9 Reasons Why Your Hen Stopped Laying Eggs

Raising chickens is a huge learning experience. My husband and I thought we had it all figured out. They’re just chickens after all! Then, one day, the nesting boxes were almost empty. We thought it was strange but figured it was a fluke. The next day proved it wasn’t a one-time event.

I was pretty baffled. Why did my dependable girls suddenly stop laying eggs? We needed those eggs, so we had to figure it out quickly. What did I do? First, I called my grandma who raised chickens on a farm for half of her life.

Then, I turned to Google. Google is everyone’s friend. There were the answers I needed. I was surprised that there are multiple reasons a hen stops laying eggs! Let’s take a look so we can solve the problem fast!

Reason 1 – Winter Causes Lack of Light

So, if it is wintertime, you’ve already figured out your issue. Many breeds continue to lay through the winter, but the production slows down greatly.

A hen needs 14 to 16 hours of daylight to lay a single egg. In the dead of winter, she may be lucky if she receives 10 hours. It is a natural period of slowing down. Many people like to add supplemental light, but I also pick not to do so. I believe that chickens are designed to have this decrease. Ultimately, not supplementing with light allows the chicken’s egg laying to span over more years.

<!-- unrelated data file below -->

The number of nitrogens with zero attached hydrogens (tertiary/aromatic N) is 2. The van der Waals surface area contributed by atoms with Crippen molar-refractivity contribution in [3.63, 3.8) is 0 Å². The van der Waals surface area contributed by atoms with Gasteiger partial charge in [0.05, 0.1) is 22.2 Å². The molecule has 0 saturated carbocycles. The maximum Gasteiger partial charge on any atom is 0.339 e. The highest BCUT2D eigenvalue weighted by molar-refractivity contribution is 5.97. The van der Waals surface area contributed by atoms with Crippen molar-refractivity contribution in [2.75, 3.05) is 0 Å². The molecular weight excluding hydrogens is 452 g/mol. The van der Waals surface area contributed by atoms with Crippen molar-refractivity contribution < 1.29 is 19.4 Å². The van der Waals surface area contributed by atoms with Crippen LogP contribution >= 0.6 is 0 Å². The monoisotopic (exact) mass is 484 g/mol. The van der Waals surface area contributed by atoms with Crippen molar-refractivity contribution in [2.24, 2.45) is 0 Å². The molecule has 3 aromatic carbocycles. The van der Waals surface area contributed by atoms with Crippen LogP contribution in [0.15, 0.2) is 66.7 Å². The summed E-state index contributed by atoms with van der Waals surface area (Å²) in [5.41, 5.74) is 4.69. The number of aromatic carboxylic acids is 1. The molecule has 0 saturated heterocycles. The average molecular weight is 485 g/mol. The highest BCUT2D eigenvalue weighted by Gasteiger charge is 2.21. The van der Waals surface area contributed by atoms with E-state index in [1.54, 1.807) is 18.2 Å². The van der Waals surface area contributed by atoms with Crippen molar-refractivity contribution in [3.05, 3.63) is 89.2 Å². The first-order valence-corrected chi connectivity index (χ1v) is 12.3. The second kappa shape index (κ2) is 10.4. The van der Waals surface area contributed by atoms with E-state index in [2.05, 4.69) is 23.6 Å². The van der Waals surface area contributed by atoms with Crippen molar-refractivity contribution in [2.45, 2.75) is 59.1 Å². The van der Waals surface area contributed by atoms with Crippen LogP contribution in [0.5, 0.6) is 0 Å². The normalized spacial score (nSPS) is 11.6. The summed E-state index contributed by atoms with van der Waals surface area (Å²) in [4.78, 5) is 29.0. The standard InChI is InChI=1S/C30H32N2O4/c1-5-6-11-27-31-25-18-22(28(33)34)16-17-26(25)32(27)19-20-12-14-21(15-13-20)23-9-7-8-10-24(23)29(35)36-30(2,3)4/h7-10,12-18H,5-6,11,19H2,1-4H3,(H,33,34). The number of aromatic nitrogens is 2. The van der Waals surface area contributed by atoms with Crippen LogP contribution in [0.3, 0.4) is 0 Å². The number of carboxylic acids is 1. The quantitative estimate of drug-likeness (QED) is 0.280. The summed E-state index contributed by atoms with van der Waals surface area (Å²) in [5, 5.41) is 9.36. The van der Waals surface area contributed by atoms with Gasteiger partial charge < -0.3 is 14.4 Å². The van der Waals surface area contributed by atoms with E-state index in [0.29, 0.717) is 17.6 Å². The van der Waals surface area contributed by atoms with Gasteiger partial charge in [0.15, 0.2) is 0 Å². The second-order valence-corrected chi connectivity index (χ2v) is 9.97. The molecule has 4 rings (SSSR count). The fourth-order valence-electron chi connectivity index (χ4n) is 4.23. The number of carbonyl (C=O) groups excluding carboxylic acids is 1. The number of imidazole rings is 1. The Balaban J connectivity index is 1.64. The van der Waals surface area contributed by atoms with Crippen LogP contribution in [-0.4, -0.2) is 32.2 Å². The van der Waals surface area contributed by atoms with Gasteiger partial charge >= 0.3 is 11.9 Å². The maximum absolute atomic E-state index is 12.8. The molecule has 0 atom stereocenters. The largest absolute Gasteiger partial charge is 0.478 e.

Ultimately, it is up to you to decide if you want to supplement. Just keep in mind that changes in weather and light can lead to a decrease in egg production.

Reason 2 – Temperature

Temperature, just like the light, is a huge factor in your hens’ egg production. If you have a sudden spike in temperature, hens can stop laying eggs. Our girls tended to dislike anything about 90 degrees really. I don’t blame them!

Likewise, really cold days can cause a decrease in egg production. Your hens have to adjust to the temperature.

Reason 3 – Diet Issues

If it isn’t wintering time, your next step should be to consider your feedings and supplemental choices. Chickens need a steady diet of fresh food and water. If you forgot to feed your chickens for a day or two (humans do these things), hens can stop laying altogether.

If your feeding schedule wasn’t disrupted, another good step is to make sure that your hens are eating quality food. They also need to have regular access to greens and foraging for bugs. Even though it is fun, avoid giving too many treats. It can stop them from eating their healthy food. Instead, send the kids to pull weeds to feed to the chickens. That’s being productive!

Chickens need a balanced diet, just like you and I! They need to have appropriate amounts of protein, calcium, and salt. Remember, fresh water is crucial for egg production.

Reason 4 – Broody Hens

I love a broody hen, but that broodiness stops egg production. Instead of laying eggs, your hen is now focused on defending and hatching those eggs for the next 21 days or more.

You can try to break a hen of her broodiness, but I prefer just to let her go. Broodiness is a great way to create a self-sustaining flock. Also, it can take days or a week to break the broodiness. Letting her hatch the eggs is less work for you!

Reason 5 – Molting Time